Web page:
Who is this person? Why has he changed? He doesn’t seem to be the same person anymore? Why is he aggressive towards me? Why is he always angry? Why doesn’t he think before he says such hurtful things?
Do these questions sound familiar?
These are questions that have been regularly put to Hampson Hughes by the mother of a brain injured young man. Joanne is a solicitor specialising in Traumatic Brain Injury at Hampson Hughes.
Joanne acts for David, who was involved in a serious road traffic collision almost 3 years ago. David suffered what the medics described a severe traumatic brain injury. Joanne has been involved with David’s case and his family since his admission to hospital following the horrific accident.
David is Joanne’s client but due to the severe nature of his injury, his family’s lives have also been turned upside down. Joanne has been the point of contact for the family from the outset of the case.
When in hospital David was placed into a medically induced coma in order for his brain to effectively switch off and heal. Medical staff monitored his progress and after a few days he was slowly brought back to consciousness.
When David did come around he had no memory of the accident, nor did he know why he was in hospital. He didn’t really understand what was going on. He was frightened and convinced himself that he was being kept there against his will. David’s family were devastated that he did not initially recognise them. He was aggressive, he shouted at the nurses, he was confused.
As time went on, it became apparent that David was not able to feed himself. He was so confused that he did not realise the food that had been placed in front of him, was in fact, his. His mum visited the hospital for about 8 hours every day. She was there at mealtimes so that she could physically feed David and ensure he was getting the nutrients his body needed.
David was not able to walk so his mum would take care of his personal hygiene by wheeling him into the wet room and showering him. David’s mum did all of this on auto pilot. She wanted to care for her son.
On discharge, David lived with his parents and they did everything for him. He was not able to return to his pre accident employment as an electrician. He had lost all of his friends. He did not want to socialise. His adult brothers and sisters did not fully understand what had happened and how he had been affected by his brain injury.
This injury caused a rift in the family and this proved stressful for everyone involved. Feeling alone, David became depressed. He was turning into a different person than the man he was before the accident. He also suffered extreme fatigue which meant by 2pm each day, he felt as though he had hit a brick wall.
Nearly 3 years down the line, she wonders how she managed. She would say, ‘I just had to. I am his mum.’ David’s mum and dad have suffered depression as a result of the injury which he sustained. They continue to struggle with the illness and more recently, reality has hit home again for David’s mum. She has had to seek counselling for relatives of a brain injured person. Joanne has found a lady who specifically deals with brain injury and has put much needed counselling in place for David’s mum and dad as their lives have been devastated by what has happened to their son.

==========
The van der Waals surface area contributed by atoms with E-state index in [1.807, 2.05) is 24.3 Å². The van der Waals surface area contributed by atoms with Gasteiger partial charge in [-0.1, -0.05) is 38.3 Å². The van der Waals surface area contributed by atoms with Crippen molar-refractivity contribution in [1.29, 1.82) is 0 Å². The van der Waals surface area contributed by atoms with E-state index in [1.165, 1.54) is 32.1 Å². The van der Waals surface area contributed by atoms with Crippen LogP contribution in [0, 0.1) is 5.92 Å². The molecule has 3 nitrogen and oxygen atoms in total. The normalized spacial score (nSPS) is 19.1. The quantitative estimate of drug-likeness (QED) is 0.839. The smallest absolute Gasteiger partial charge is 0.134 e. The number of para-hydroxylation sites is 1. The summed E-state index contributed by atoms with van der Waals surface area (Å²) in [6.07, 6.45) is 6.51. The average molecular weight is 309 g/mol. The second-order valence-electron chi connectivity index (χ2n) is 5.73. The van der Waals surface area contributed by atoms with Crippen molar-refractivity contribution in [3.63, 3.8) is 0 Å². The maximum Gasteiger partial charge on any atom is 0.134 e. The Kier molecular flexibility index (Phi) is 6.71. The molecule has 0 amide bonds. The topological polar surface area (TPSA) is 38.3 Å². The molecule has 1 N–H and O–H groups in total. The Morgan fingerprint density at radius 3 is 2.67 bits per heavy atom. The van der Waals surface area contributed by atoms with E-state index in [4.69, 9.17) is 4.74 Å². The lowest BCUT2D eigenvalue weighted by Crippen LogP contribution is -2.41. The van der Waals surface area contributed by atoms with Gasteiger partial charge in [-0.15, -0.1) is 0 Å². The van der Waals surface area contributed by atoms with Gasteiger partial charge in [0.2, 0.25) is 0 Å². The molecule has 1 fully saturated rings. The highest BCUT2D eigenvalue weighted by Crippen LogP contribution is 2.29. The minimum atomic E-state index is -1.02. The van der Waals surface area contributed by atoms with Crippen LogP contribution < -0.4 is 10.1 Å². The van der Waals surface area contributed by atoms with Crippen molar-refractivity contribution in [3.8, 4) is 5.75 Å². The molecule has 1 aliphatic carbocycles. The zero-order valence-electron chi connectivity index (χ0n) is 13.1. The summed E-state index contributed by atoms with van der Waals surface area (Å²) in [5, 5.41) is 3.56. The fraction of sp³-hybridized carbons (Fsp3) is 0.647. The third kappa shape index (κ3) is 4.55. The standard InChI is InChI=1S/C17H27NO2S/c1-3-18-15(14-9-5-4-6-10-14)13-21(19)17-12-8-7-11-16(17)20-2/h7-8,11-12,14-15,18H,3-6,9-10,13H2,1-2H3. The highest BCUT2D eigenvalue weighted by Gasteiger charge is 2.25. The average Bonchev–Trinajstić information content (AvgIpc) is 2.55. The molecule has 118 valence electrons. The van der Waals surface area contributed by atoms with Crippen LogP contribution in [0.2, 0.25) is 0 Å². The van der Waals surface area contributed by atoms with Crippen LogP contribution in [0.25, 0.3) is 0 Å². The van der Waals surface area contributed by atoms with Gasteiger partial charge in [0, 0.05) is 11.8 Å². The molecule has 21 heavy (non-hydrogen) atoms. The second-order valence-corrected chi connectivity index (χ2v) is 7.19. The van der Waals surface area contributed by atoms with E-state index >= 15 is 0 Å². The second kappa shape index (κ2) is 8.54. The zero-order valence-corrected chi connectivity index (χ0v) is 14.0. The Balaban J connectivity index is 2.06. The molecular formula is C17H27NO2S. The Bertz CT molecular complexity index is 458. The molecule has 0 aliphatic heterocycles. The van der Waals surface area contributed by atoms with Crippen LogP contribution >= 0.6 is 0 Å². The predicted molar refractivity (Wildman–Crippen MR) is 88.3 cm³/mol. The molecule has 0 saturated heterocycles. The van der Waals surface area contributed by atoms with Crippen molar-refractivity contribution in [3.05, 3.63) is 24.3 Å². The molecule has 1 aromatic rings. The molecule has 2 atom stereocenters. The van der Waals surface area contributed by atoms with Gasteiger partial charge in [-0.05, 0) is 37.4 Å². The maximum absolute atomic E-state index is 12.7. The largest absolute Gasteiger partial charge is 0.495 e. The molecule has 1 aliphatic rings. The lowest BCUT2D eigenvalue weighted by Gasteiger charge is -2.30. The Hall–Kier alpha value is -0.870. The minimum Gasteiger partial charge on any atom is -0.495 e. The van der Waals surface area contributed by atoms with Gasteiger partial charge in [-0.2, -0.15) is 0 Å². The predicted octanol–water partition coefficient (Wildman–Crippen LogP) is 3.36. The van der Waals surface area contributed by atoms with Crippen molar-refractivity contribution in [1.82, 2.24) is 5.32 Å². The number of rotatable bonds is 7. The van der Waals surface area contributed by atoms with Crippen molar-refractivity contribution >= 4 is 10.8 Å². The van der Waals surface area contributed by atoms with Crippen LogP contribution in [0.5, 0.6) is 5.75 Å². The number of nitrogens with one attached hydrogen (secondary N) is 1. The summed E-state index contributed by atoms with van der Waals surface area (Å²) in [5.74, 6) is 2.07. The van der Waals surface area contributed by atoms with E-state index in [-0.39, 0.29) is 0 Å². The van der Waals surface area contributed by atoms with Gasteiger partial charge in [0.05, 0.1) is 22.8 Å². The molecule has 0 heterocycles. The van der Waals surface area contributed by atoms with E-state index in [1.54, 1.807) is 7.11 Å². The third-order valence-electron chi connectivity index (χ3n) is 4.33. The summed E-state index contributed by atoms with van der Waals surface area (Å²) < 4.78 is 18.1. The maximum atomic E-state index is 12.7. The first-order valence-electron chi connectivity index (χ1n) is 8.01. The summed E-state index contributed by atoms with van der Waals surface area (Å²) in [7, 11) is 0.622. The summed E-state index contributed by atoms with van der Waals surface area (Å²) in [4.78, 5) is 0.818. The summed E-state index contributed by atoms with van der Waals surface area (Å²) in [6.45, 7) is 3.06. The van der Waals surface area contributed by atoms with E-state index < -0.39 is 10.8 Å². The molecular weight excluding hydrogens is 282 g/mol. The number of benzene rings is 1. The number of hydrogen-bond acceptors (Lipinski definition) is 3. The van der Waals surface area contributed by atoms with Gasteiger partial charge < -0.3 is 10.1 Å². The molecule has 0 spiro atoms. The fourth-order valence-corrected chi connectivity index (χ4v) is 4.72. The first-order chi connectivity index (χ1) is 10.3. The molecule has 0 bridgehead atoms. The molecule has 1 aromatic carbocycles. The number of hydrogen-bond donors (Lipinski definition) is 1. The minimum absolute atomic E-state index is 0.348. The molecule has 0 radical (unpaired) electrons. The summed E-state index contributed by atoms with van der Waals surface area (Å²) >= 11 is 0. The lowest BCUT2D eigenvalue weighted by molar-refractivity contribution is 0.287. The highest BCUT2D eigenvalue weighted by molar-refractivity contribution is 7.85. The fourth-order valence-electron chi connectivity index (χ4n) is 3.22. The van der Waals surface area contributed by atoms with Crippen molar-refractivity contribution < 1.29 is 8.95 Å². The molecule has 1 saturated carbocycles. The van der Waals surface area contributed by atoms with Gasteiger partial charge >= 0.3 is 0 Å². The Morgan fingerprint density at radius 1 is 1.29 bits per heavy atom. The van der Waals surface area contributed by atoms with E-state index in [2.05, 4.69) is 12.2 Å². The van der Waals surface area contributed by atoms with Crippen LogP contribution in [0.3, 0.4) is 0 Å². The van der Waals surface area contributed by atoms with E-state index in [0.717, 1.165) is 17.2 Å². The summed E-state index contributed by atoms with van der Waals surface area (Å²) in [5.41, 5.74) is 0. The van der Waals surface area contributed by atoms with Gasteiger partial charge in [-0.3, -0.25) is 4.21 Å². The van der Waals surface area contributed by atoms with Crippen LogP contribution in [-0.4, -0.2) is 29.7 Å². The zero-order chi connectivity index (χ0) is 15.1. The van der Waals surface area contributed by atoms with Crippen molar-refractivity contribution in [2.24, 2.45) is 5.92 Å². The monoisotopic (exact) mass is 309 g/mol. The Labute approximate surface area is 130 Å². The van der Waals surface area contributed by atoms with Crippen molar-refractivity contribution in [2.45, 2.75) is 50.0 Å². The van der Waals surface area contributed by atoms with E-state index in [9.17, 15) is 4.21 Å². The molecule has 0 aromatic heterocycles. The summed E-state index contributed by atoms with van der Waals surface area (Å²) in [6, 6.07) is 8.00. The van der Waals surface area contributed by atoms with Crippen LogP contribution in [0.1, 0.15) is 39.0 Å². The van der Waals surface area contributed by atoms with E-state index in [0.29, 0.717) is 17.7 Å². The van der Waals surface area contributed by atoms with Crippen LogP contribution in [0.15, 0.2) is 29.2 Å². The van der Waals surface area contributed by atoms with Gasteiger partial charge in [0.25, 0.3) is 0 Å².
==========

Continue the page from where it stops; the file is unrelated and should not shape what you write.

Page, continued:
Although David is now living independently of them as his parents, he will never be independent in the sense that we understand the meaning of independent to be. He lives with a team of support workers who Joanne has put in place. They specialise in supporting those who have suffered a traumatic brain injury.
Joanne has sourced an excellent neuropsychologist who treats David weekly to deal with his anxiety and depression as well as the things that come up which cause him undue stress. David is not able to do a lot on his own so Joanne has put in place an occupational therapist who can help with the tasks that he struggles with and ensures that he is safe when he does his ironing and cooking.
David is not able to manage his own affairs due to memory and concentration problems. He is very impulsive which means he struggles to plan. This means that he cannot plan the day ahead like we all do each and every day. He is not able to cook on his own as his safety would be severely compromised. He is not able to work at all as his fatigue sets in by early afternoon and this prevents him from doing anything other than what is absolutely necessary.
The support team help with his activities of daily living which include supporting him with his household chores, his post that comes in, making medical appointments, and preparing and cooking meals to ensure he eats a balanced diet. David has now reached a plateau in his recovery and the support which he has in place will remain for the rest of his life. This may sound daunting but as a parent, they are happy and safe in the knowledge that David will be cared for by the team and will be financially looked after even when they are no longer able to be around. All of this has been arranged and put in place by David’s legal team at Hampson Hughes Solicitors.
A Traumatic Brain Injury does not just affect the person who has suffered the injury. The family are those closest and often it is they who notice the severe or subtle changes in their loved one. It is more often the case that the injured person has no real insight into how they have been affected and they often think it is those around them who have changed. This is a common occurrence. It must be remembered though that help is available for families who are also suffering as a result of Traumatic Brain Injury.